Bluegrass Guitar Solo:
Lesson on Alternate Picking
This lesson will get you started on your first solo for “Roll in My Sweet Baby’s Arms.” It involves the technique of alternate picking. If you are just joining us in this three part lesson series and want to brush up you can review the first and second lessons covering beginning and intermediate rhythm for this song. If you want to go straight for the solo keep reading!
If you are new to alternate picking then this lesson may prove to be difficult at first. It is imperative that you have each pick-stroke perfect otherwise, you will never be able to obtain the speed necessary to perform this piece. Many people ask me, “How do I know what notes to solo over for each chord?” This lesson will give you a good start on what to do when soloing over a G, C, or D chord. I also need to mention that while this particular solo does not follow the melody very closely (not the purpose of the lesson)- It serves as more of a first step into alternate picking and give you ideas on which notes and patterns you can play over certain types of chords. So, again, once you learn some of these licks/patterns for each chord- You can put them into other songs with similar chord progressions.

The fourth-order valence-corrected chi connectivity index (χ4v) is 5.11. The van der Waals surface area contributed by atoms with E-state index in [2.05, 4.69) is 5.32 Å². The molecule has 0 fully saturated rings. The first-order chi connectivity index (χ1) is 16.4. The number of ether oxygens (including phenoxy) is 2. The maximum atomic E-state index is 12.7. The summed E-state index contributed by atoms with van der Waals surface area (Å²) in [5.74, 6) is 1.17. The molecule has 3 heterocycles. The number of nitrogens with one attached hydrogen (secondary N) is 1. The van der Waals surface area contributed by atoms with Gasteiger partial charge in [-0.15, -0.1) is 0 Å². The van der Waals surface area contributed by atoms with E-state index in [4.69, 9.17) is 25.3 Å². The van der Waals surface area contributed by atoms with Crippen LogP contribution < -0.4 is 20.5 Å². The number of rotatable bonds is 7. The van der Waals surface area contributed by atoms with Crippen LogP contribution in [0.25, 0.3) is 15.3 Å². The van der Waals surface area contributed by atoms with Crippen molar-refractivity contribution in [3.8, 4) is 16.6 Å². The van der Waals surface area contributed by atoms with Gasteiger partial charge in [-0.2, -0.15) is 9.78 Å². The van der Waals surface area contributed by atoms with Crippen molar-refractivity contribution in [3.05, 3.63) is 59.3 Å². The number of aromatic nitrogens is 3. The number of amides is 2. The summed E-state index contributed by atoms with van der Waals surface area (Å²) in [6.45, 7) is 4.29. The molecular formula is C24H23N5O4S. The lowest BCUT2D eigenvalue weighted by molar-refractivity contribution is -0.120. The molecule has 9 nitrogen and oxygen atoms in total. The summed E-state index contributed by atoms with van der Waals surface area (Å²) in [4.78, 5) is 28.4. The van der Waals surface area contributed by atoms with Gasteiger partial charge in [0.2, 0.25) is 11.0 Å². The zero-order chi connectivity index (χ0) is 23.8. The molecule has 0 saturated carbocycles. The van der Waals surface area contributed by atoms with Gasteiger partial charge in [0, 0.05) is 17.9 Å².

Practice Tips and Focus Areas:
1. Master the right hand pick strokes! Remember that it should be down-strokes on downbeats and up-strokes in upbeats. Quick music theory tip- The downbeats are 1,2,3,4 and the upbeats are what’s in between. The &’s. So, a series of eighth notes are counted 1& 2& 3& 4&- Which means you pick down, up, down, up, down, up, down, up. Get it?!
2. I know I said this in the last lesson but its so true- Master the first two measures. It helps set the tone and gets you going in the right direction.
3. Pay close attention to measures with hammer-on’s and pull-off’s because it creates for a double up or double down stroke which can really throw a beginner off course. I know I struggled with this for a long time before I was comfortable at executing it. There are only a couple measures with hammers and pulls.
4. Memorize two or three measures at a time. Not only is is great for providing for more musicality in your song and better long term memory- You also won’t have to keep twisting your head back and forth from the paper to your left hand, to right hand. Ya know what I mean? I get headaches when I do that!
5. Practice S-l-o-w-l-y and you will master this technique. This requires patience.
6. Please comment on the lesson if it was helpful or you liked it and tell me why. Thanks!
For more bluegrass guitar lessons check out Musicwithryan.com